Police arrested Trujillo on Jan. 3, shortly after the shooting at the Albuquerque home of Linda Lopez, a state senator. In the car Trujillo was driving, which police say is owned by Peña, investigators say they found 893 fentanyl pills and $3,036 in cash, as well as a firearm matching shell casings found at Lopez’s home.
Peña made his first court appearance Wednesday and did not enter a plea. Roberta Yurcic, an attorney representing him, said she could not comment on specific aspects of her client’s background, including his military demotions and work history. “The investigation into the allegations against my client is ongoing,” she added. “Mr. Peña is entitled to a fair trial.”
Javier Martinez, a Democrat whose home was targeted in the attacks after the November election, said he had “never experienced anything like this before.” Martinez, who took over as New Mexico’s speaker of the House this month, tied Peña’s extremism to the election lies Trump had told.
“The former president, I think, really tapped into some of those feelings,” Martinez said. “And we’ve seen it play out in various ways, including the uprising in Washington, DC, including this set of events right here in our own backyard.”
Peña presented himself as in recovery, led groups in prayer at political meetings and told neighbors he did not drink or take drugs. But he did little to hide his extreme views. His campaign website denounced “the demonic theories of the globalist elites and their foreign counterparts,” called feminism “demonism” and said the 2020 election had been rigged against Trump by “enemy combatants” who “must be placed in Guantánamo Bay, Cuba, for the rest of their natural lives.”
During his campaign, Peña highlighted his time as a Navy hospital corpsman assigned to a Marine division in Okinawa, Japan. But promotional data provided by the U.S. Navy’s Office of Public Affairs shows that Peña hardly served with distinction. He was demoted twice during his four years in the service and left the military in 2004 at the lowest possible rank. The Navy was unable to provide reasons for Peña’s demotion.
Peña ran on a platform to crack down on crime despite his own criminal history. He served nearly seven years in prison in New Mexico on charges including burglary and theft after being part of a “smash-and-grab” squad that slammed vehicles into retail stores, including a Kmart in Albuquerque, and then stole items, according to court records.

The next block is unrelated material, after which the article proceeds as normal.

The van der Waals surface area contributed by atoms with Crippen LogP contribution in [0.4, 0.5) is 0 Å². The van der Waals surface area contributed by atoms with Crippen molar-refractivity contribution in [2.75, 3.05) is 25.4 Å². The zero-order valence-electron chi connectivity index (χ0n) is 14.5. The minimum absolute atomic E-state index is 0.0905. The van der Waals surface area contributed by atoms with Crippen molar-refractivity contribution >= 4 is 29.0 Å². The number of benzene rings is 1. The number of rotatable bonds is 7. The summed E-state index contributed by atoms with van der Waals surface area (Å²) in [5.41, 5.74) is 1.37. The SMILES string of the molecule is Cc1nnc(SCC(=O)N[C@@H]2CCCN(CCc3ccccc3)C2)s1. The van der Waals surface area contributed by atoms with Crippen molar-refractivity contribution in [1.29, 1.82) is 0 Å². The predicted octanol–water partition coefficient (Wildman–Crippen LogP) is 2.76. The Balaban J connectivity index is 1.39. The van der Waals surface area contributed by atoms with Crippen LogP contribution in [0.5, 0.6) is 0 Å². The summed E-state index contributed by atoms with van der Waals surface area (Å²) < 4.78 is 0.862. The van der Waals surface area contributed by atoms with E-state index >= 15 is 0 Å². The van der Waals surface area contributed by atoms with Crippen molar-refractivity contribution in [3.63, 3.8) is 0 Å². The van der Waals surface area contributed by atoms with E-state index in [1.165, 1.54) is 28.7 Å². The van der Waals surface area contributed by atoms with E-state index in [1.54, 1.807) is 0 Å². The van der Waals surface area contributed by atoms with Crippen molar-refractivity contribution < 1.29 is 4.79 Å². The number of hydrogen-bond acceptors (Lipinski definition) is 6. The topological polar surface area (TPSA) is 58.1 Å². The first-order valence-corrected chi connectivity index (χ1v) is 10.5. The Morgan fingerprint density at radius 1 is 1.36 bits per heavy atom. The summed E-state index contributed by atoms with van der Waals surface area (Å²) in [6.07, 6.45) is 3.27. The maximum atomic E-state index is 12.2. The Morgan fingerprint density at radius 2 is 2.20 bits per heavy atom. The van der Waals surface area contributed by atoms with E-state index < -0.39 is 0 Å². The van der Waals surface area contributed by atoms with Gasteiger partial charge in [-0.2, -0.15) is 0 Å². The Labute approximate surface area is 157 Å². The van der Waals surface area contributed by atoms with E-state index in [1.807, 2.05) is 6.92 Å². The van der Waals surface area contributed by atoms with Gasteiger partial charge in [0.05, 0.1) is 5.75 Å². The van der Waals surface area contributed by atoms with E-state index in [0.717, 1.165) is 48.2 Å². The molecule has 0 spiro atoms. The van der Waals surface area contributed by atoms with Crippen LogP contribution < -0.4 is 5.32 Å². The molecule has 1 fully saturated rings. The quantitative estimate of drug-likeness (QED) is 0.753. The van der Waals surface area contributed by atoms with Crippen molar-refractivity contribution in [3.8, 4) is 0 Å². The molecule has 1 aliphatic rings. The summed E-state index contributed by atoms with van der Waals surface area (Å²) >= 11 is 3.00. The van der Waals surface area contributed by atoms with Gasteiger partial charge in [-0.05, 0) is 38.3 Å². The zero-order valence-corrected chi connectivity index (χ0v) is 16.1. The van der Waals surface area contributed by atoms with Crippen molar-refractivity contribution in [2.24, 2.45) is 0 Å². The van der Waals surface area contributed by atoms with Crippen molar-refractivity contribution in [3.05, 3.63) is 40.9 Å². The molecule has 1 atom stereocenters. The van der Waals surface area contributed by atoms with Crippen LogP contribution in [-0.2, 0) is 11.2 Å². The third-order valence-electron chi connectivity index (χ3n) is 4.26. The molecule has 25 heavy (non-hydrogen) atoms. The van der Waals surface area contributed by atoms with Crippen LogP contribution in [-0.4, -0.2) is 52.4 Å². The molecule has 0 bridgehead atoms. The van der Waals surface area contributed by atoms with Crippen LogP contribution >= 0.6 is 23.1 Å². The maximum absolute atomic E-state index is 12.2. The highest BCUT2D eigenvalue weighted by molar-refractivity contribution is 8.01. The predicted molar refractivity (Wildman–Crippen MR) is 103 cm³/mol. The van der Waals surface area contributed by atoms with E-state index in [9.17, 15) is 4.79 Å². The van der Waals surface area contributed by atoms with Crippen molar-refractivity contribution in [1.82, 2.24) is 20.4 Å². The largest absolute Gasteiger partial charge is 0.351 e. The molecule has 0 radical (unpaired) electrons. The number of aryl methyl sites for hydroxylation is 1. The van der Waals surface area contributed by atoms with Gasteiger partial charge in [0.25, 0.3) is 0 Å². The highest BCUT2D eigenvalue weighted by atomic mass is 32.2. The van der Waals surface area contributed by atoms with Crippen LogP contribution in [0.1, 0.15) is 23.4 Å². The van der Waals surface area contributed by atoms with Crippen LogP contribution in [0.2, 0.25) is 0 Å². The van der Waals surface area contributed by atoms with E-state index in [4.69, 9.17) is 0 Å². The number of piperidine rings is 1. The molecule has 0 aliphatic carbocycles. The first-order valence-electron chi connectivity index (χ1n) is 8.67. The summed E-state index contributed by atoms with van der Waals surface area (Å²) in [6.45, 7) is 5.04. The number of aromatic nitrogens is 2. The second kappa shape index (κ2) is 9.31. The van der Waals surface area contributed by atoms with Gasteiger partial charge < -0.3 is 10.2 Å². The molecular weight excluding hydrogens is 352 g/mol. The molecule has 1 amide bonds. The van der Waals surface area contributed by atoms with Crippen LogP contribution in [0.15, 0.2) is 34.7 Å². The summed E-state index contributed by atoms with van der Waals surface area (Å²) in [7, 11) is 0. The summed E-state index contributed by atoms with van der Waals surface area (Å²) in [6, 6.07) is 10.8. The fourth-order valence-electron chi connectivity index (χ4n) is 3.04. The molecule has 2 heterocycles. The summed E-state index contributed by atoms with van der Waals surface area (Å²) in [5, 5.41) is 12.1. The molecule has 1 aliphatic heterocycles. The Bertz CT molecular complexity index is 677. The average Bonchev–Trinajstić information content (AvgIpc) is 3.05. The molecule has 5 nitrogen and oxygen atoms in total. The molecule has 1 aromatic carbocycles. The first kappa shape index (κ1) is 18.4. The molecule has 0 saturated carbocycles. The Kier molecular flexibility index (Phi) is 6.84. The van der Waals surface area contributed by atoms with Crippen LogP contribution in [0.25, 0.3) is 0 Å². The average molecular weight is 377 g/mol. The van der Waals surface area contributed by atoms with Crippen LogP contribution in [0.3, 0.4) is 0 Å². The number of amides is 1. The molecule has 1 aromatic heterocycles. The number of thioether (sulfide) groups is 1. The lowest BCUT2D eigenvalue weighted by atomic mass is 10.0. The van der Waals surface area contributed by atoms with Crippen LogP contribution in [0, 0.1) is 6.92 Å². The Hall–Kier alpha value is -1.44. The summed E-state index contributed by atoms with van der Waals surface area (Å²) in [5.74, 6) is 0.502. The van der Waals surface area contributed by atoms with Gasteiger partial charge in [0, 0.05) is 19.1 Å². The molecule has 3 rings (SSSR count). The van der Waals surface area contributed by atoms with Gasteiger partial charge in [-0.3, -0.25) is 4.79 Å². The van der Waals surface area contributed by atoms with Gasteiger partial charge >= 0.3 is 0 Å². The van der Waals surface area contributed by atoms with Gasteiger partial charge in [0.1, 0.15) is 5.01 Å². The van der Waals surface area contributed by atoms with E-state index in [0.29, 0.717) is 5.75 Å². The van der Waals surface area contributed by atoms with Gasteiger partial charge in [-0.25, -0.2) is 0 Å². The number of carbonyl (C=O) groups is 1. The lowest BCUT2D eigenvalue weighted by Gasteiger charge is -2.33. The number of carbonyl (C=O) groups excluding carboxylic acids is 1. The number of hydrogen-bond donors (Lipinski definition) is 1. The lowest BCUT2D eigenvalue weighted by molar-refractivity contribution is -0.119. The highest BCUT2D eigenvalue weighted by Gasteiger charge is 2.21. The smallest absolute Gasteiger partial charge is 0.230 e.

After being released from prison in 2016, Peña tried to sell cars at an Albuquerque dealership, but it lasted less than a month before he was fired for showing up late, court records from a lawsuit filed by Peña in 2017 show. (The case was dismissed.) Peña also enrolled at the University of New Mexico, earning a political science degree in 2021, the same year his voting rights were restored after his prison term.
Peña appears to have run for the Republican nomination for the state legislative seat unopposed. In October, he received an endorsement from the New Mexico chapter of the Republican National Hispanic Assembly. Ronnie Lucero, president of both the group’s national organization and state chapter, said he had spoken with Peña at events during the campaign and that the candidate had filled out a questionnaire asking about his professional, financial and criminal history before the group endorsed him.
The group did not see Peña’s criminal record as disqualifying, Lucero said, adding: “At the time we gave the approval, there was the impression that he had got his life together, and he’s one of those second-chance stories that would turn out to be something good and positive for the community.
“It was a bad decision that we made and regrettable,” he said. “But we can’t read the future.”
When asked about some of the extremist rhetoric on Peña’s campaign website, Lucero said he had not seen the statements — though they were published before the endorsement, according to the Internet Archive — and that they would have given him pause if he had.
Some Republican officials defended the apparent lack of oversight before the party establishment threw its support behind Peña, which included defending him when his opponent sought to disqualify him from the race because of his criminal record, which could have potentially barred him from taking office.
“The Republican Party did not recruit him,” said Rep. Bill Rehm, a Republican lawmaker from Albuquerque, adding that he didn’t think the party establishment should vet candidates. “He, like everyone else, can sign up to run for any office.”